I’m not faulting any of the other women of “Are You The One” for not acting like Ellie. I’m just saying that I get it. I understand Ellie. I am Ellie, and proud of it. And guess what? Come reunion, her “match” knew what he’d missed out on. Because a real woman isn’t afraid to let her dildo flag fly.

I salute you.

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Publish or Perish

I was much more interested in events leading to the release of “The Interview” than in seeing the movie. Unless you’ve been living under a rock, you’re familiar with the premise – two American journalists are tapped to assassinate Kim Jung Un, who hates the West on an ideological level but loves its pop culture. The film was announced and denounced nearly in the same breath; I had barely turned off the trailer before I heard rumors of its cancellation.

North Korea threatened mass destruction if “The Interview” made it past the production room. Movie theaters pulled it, because you can’t make money from something that people are too scared to see. YouTube picked it up hours later, and everyone who was interested in “The Interview” watched it anyway. The world turned, Sony still made money, and the rest of us continued to avoid Seth Rogen movies.

Let’s discuss another recent world event – last week’s massacre at the offices of Charlie Hebdo in Paris. Much like the creators of “The Interview”, the staff of the French satirist publication create work that is as entertaining as it is provocative. For this, they were brutally murdered. They’d also been warned by their attackers. They knew the dangers, and kept on keeping on.

These are dramatically different situations, but the most troubling dissimilarity is how the media reacted to each. Here, when a whisper of potential repercussions of “The Interview” was heard, doors immediately shut. Despite general dissent, cancelling the movie seemed justified –  it could potentially put people’s lives in danger, ruin holiday theater profits, and it was “silly” anyway. We became terrified of terror.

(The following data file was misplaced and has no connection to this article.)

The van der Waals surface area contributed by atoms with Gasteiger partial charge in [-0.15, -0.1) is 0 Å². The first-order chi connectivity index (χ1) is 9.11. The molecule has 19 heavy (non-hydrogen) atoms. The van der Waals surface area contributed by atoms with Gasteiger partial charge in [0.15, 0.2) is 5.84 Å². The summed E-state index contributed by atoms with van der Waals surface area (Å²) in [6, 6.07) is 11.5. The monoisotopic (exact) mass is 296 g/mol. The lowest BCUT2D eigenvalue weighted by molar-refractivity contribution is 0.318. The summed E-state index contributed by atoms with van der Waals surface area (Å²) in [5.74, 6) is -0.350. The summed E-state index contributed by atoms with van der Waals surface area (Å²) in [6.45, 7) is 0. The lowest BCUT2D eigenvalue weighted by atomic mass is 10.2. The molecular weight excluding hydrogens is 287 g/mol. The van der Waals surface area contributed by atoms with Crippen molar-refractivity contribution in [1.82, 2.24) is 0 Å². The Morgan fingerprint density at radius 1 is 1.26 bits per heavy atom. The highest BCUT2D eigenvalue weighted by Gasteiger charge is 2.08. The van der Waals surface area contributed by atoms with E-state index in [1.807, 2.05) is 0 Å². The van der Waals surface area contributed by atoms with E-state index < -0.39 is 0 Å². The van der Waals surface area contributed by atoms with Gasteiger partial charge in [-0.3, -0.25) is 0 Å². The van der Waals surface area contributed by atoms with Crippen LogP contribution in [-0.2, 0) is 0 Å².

Meanwhile, the staff of Charlie Hebdo received (and ignored) requests from the French government not to publish the very material that became the fodder for their slaughter. They prioritized their ability to share their work with the public over their fear of what might happen when they did. They’re continuing to do so. The people of France stand behind them, taking to the streets to show support for the magazine’s right to print; in comparison, Americans demonstrated support for “The Interview” by streaming it from the comfort of their couches.

In a country that defends its right to free speech with religious fervor, we allow ourselves to be backed into corners by the people trying to take it from us. Is “free speech” a right we expect from our own government, and are willing to give up to any other entity?

Art exists to make a statement, prove a point, and change ways of thinking. While we may not refer to a Seth Rogen movie as “art”, it still is, and should be as fervently defended as the work of Charlie Hebdo. It deserves fearless supporters who won’t allow it to be cast aside because extremists – whether they be political, religious, or moral – threaten us with backlash. Free speech can only exist if we don’t let anyone silence us, and the only backlash we should be concerned about is losing our voice.